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Productivity, money and wealth - not all the same

Apr 06, 2021



It's the elephant in the room - if elephants were a mysterious, multifaceted combination of complicated economic and social metrics few people could elegantly describe.

Despite New Zealand's relatively good GDP growth over time, our productivity growth has lagged: since 1996, when labour productivity first began to be measured, our productivity growth has averaged about 1.4 percent.

Between 2008 and 2018, that drops to just one percent.

Our output per hour worked is about 40 percent below the average of the top half of OECD countries.

But what actually lies behind all these metrics and statistics?

What are the benefits of strong productivity growth? How does productivity affect our day-to-day lives? What contributes to the lag? What even IS productivity?

On today's episode of The Detail, Emile Donovan sits down with the chair of the Productivity Commission, economist Dr Ganesh Nana, to discuss all these questions - and why the concept of wellbeing has complicated what we prioritise.

Productivity, Nana says, can be neatly explained by imagining a hectare of land.

"If we've got a hectare of land, and we plant it with carrots, productivity is the measure of carrots we get every year out of that piece of land.

"If we put more effort into it, plant more and more seeds, we may get more out the next year or we may get less out, depending on what we've done to the land in the first place."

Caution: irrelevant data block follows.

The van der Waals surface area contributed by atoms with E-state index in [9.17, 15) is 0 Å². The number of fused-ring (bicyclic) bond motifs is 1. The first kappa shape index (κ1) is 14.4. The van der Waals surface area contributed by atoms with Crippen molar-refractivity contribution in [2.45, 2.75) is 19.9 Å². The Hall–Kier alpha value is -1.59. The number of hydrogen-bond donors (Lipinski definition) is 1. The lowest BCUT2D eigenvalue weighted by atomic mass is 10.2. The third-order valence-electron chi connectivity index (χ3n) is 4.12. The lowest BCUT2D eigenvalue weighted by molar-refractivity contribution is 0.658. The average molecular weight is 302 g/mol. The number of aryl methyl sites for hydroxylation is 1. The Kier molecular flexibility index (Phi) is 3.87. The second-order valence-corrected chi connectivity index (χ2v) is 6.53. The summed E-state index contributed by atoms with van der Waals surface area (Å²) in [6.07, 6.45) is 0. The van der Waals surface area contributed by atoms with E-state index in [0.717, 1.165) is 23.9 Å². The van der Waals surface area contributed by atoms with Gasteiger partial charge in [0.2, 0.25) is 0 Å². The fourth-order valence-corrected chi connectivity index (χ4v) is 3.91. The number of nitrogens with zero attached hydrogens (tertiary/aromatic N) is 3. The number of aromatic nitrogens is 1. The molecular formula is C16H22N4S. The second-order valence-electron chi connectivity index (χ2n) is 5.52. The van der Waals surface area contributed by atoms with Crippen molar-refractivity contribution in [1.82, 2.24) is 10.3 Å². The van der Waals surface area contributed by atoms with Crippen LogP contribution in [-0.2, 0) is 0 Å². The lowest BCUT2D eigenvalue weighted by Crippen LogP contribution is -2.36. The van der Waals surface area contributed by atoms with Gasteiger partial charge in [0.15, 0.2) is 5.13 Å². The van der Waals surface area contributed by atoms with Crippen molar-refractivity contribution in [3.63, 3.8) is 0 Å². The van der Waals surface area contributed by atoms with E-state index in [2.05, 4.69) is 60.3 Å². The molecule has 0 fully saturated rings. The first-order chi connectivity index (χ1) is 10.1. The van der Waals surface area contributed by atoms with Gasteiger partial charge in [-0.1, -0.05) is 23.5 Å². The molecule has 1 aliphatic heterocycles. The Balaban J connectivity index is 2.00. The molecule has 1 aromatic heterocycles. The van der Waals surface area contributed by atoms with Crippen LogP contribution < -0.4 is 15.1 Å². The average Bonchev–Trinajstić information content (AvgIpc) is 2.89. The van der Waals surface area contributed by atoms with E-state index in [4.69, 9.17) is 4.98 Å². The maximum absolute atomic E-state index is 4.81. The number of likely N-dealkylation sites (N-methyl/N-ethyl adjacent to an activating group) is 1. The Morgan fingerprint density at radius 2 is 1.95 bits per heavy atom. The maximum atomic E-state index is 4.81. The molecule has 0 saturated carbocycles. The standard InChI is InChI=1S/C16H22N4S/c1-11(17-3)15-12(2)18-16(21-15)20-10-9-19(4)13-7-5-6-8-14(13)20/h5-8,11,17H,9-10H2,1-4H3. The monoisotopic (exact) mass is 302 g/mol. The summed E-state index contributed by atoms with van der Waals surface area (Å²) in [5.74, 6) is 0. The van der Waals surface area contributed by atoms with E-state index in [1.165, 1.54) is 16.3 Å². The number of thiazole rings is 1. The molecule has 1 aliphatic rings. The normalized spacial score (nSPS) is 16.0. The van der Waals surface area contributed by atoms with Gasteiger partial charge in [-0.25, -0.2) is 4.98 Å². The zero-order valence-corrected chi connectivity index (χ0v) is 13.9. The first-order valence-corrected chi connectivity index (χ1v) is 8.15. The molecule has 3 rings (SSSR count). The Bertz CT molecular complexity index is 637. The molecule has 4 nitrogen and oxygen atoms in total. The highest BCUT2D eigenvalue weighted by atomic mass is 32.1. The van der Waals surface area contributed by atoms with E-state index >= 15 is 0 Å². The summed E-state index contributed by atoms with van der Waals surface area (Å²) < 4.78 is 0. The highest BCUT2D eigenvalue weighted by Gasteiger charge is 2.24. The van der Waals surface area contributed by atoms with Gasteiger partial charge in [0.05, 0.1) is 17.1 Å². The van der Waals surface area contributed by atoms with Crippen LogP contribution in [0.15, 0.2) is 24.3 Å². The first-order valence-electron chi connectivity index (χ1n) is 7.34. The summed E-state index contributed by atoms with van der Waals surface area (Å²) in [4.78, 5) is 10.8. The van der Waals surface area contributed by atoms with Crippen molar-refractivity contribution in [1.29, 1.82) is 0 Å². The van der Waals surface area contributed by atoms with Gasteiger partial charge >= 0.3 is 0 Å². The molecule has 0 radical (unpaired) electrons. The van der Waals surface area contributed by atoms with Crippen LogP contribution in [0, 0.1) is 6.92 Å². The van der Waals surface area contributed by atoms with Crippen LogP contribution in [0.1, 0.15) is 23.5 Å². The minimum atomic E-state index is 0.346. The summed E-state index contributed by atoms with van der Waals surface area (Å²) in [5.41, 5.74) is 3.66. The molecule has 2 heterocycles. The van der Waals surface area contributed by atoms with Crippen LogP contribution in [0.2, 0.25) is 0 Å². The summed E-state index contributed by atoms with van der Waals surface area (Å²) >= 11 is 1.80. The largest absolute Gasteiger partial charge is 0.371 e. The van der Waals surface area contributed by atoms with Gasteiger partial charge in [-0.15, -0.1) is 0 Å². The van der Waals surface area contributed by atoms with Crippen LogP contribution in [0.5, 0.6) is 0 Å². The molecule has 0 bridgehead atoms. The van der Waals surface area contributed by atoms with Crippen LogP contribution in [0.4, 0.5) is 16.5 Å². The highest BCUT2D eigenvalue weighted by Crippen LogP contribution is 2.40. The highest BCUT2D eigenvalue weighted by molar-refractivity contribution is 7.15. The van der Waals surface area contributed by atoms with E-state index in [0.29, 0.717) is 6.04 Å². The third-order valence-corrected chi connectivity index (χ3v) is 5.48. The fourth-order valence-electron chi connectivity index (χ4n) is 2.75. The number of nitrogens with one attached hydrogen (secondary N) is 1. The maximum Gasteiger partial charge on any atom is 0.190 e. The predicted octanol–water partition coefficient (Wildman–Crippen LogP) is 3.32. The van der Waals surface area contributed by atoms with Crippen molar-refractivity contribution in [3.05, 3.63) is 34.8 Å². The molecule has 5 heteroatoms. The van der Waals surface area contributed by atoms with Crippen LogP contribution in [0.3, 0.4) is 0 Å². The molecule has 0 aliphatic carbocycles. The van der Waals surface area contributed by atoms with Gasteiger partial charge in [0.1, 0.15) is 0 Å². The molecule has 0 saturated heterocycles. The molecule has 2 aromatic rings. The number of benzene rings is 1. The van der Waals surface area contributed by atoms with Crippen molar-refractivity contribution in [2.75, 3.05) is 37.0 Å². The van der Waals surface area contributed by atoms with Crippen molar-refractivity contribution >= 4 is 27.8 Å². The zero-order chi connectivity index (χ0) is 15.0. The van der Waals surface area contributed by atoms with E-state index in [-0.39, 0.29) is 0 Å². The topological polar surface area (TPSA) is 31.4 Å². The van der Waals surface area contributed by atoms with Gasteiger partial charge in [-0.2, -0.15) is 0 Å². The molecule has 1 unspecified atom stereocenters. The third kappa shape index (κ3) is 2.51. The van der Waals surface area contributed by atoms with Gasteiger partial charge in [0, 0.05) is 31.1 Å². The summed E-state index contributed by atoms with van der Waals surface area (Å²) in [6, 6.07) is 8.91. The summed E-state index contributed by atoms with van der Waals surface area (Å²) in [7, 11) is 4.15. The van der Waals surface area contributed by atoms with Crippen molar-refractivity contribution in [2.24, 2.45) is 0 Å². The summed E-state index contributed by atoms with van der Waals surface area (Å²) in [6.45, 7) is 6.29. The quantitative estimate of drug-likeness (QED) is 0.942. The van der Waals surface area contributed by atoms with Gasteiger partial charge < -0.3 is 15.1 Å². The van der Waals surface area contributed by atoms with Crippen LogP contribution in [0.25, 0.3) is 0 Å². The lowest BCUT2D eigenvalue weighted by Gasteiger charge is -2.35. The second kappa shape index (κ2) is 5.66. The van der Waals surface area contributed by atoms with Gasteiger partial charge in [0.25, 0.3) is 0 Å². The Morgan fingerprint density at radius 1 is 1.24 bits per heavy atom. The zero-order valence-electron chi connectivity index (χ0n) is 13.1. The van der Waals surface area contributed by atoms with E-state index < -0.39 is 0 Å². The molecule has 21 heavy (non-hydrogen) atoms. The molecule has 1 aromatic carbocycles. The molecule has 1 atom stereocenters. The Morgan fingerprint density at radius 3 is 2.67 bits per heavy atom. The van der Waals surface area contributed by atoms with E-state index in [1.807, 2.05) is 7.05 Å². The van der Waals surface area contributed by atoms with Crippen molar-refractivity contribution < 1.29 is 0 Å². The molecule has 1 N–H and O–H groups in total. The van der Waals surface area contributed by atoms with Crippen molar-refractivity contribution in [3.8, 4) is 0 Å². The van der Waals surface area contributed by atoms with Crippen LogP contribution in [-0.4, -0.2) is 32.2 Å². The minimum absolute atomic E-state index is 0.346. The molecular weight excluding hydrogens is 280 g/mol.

Growing productivity is a bit more complicated: perhaps counterintuitively, it's NOT working more hours. Working 12 hours and harvesting 1200 carrots instead of working 10 hours and harvesting 1000 is not an increase in productivity - even if you have more carrots at the end.

This is because a key part of productivity is essentially getting more out, while putting the same amount of effort in. Or, if you do have to work harder, making sure that the benefits you get outstrip the increased investment.

It's also not simply increasing wealth. Just because something goes up in monetary value doesn't mean it's more productive.

Nana points to the rise in house prices as an example of this: New Zealanders selling pre-existing houses to one another is not a productive use of capital; New Zealanders investing more in new builds, thus increasing the housing stock, is.

In a sentence, growing productivity is about working smarter, not harder.

Productivity is important, Nana says, because it expands choices and opportunities. We use our time and skills and labour more effectively, so we have more free time to enjoy, more choice of foods or leisure activities or options for entertainment.

The thing is, New Zealand's productivity growth is nothing special. In fact, among OECD countries, it's not flash at all - sitting about 40 percent below countries like the USA.

Finding out why, and recommending measures to government aimed at helping to turn that around, are two of Nana's chief jobs in his new role.

In May the Productivity Commission will release a new report looking at the subject of frontier firms - big, high-value, often high-tech companies at the cutting edge of their industries, vital because of their export potential.

Compared to other, comparable countries, like Denmark, Israel, or the Netherlands, New Zealand has relatively few frontier firms.

Nana says this is one area where we need to step up our game.

"New Zealand needs to export", he says.

"We need to earn foreign currency. And that's because we need to access those things that we can't produce here - whether it's x-ray machines, gadgets, or technology that we don't have here.

"We always have to export, and that's always been my maxim. To do that we need frontier firms. And we don't have many, that are out there, taking the world on.

"We need to have a lot more if we are to get back to those opportunities that, I know, many in my generation took for granted."

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